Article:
On Being is Krista Tippett’s radio show, and on the show’s blog there’s a post featuring the above image. It was made by Doug Neill, who’s a really talented sketchnoter. (You can do a simple Google search to see many more examples of sketchnoting.)

I find sketchnoting fascinating, but I also have some serious reservations about how effective a strategy of note-taking it is — at least for many kinds of talks and lectures. If you read Neill’s sketch of Seth Godin’s interview on On Being, you’ll see that it amounts to a set of disconnected aphorisms. “Dignity is what we must maintain.” “Don’t fly too high but more importantly don’t fly too low.” Neill’s note is basically a tag cloud, though built out of sentences rather than individual words.

Maybe Godin talks in this simply declarative, aphoristic way — he seems to have modeled his intellectual approach on Jack Handey’s Deep Thoughts, and sometimes achieves that level of profundity — but any really substantive thinking forges connections and relationships among ideas. The most common way we have to represent these connections and relationships is the outline, but if that’s too linear for you — or too linear to represent the character of a particular talk or lecture — then there are various strategies of mind-mapping that give visual vibrancy to the structure of complex ideas. See for instance the wonderfully flexible and resourceful application called Tinderbox.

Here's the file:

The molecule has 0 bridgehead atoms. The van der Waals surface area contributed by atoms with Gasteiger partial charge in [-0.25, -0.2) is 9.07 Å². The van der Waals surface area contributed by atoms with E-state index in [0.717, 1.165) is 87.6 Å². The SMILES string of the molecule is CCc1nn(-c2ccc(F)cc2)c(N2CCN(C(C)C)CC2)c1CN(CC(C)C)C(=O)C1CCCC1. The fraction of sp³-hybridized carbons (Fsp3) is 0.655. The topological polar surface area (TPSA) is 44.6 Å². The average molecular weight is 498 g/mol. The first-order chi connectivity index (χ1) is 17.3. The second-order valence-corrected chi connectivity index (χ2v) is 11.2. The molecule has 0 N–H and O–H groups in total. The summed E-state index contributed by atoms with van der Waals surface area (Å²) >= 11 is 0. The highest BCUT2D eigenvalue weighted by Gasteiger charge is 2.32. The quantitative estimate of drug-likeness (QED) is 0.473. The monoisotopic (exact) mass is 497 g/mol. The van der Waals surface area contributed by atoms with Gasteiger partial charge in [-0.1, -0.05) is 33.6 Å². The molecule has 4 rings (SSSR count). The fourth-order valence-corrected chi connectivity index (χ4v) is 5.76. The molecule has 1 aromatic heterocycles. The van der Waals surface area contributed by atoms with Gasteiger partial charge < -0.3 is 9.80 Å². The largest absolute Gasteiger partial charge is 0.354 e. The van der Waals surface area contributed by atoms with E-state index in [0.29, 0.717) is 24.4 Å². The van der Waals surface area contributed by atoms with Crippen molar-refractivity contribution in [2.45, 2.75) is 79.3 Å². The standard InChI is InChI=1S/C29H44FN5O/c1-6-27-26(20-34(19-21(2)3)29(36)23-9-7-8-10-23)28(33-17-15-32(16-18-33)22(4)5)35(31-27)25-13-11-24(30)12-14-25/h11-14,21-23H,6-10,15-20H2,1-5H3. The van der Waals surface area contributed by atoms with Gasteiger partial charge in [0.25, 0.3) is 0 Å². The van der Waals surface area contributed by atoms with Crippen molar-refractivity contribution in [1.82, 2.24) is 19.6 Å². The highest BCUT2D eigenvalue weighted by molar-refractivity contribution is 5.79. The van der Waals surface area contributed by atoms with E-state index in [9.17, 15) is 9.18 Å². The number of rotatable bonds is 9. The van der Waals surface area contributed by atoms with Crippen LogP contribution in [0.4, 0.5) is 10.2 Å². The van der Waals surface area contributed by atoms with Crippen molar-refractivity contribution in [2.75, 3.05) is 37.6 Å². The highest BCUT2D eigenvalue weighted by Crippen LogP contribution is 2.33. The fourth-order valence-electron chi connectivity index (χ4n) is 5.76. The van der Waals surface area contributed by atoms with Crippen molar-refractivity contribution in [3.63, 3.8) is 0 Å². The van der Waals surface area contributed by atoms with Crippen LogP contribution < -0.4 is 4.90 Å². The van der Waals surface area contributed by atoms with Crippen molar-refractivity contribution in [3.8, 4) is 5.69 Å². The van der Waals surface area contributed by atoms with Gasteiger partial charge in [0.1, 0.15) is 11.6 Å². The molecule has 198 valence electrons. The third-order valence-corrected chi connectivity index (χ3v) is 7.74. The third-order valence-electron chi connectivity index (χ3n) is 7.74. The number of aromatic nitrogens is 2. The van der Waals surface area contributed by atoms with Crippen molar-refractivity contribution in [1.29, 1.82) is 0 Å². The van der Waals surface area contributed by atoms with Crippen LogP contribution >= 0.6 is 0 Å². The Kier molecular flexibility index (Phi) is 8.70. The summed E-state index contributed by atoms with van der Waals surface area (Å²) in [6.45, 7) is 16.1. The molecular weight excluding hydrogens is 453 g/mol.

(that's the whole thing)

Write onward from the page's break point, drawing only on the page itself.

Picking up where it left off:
Since the sketchnoter has free rein to use symbols and images that indicate relations, why be confined to mere sentences? Sometimes Neill uses more than words, but I want sketchnotes to give me arrows and loops and fun images of all sorts.

I have mixed feelings about the educational ideas promoted by Ken Robinson, but he’s always fun to listen to, especially when his talk is accompanied by sketchnotes this elaborate and imaginative: